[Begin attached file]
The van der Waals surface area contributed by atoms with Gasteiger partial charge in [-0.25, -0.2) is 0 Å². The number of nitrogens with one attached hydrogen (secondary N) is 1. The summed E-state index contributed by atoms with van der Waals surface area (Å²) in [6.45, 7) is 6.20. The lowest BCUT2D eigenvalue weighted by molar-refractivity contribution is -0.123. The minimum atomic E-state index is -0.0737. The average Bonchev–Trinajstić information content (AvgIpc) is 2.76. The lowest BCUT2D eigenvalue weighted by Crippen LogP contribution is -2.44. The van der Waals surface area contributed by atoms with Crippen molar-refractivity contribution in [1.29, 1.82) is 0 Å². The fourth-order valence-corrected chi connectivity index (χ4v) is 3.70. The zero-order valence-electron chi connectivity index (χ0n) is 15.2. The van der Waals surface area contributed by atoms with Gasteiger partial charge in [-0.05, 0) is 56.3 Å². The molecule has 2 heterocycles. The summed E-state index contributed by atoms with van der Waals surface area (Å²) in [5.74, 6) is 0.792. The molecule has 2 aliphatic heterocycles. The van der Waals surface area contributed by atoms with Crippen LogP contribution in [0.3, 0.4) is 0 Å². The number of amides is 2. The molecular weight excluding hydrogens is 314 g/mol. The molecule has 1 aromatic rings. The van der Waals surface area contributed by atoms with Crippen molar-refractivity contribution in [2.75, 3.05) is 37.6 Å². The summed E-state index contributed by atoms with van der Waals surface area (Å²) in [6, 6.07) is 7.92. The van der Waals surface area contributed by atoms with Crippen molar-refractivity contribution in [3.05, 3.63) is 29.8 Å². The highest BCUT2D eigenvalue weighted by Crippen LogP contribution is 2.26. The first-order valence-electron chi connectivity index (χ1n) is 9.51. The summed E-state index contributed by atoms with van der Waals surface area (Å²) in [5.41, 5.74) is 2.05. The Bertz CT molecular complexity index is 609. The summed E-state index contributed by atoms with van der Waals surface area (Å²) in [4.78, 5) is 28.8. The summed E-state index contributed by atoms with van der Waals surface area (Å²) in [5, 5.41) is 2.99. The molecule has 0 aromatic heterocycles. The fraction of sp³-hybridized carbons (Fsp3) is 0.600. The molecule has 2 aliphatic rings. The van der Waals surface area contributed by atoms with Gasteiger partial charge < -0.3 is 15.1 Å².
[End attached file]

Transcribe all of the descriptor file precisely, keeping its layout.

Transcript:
The van der Waals surface area contributed by atoms with Gasteiger partial charge in [-0.25, -0.2) is 0 Å². The number of nitrogens with one attached hydrogen (secondary N) is 1. The summed E-state index contributed by atoms with van der Waals surface area (Å²) in [6.45, 7) is 6.20. The lowest BCUT2D eigenvalue weighted by molar-refractivity contribution is -0.123. The minimum atomic E-state index is -0.0737. The average Bonchev–Trinajstić information content (AvgIpc) is 2.76. The lowest BCUT2D eigenvalue weighted by Crippen LogP contribution is -2.44. The van der Waals surface area contributed by atoms with Crippen molar-refractivity contribution in [1.29, 1.82) is 0 Å². The fourth-order valence-corrected chi connectivity index (χ4v) is 3.70. The zero-order valence-electron chi connectivity index (χ0n) is 15.2. The van der Waals surface area contributed by atoms with Gasteiger partial charge in [-0.05, 0) is 56.3 Å². The molecule has 2 heterocycles. The summed E-state index contributed by atoms with van der Waals surface area (Å²) in [5.74, 6) is 0.792. The molecule has 2 aliphatic heterocycles. The van der Waals surface area contributed by atoms with Crippen LogP contribution in [0.3, 0.4) is 0 Å². The number of amides is 2. The molecular weight excluding hydrogens is 314 g/mol. The molecule has 1 aromatic rings. The van der Waals surface area contributed by atoms with Crippen molar-refractivity contribution in [2.75, 3.05) is 37.6 Å². The summed E-state index contributed by atoms with van der Waals surface area (Å²) in [6, 6.07) is 7.92. The van der Waals surface area contributed by atoms with Crippen molar-refractivity contribution in [3.05, 3.63) is 29.8 Å². The highest BCUT2D eigenvalue weighted by Crippen LogP contribution is 2.26. The first-order valence-electron chi connectivity index (χ1n) is 9.51. The summed E-state index contributed by atoms with van der Waals surface area (Å²) in [5.41, 5.74) is 2.05. The Bertz CT molecular complexity index is 609. The summed E-state index contributed by atoms with van der Waals surface area (Å²) in [4.78, 5) is 28.8. The summed E-state index contributed by atoms with van der Waals surface area (Å²) in [5, 5.41) is 2.99. The molecule has 0 aromatic heterocycles. The fraction of sp³-hybridized carbons (Fsp3) is 0.600. The molecule has 2 aliphatic rings. The van der Waals surface area contributed by atoms with Gasteiger partial charge < -0.3 is 15.1 Å².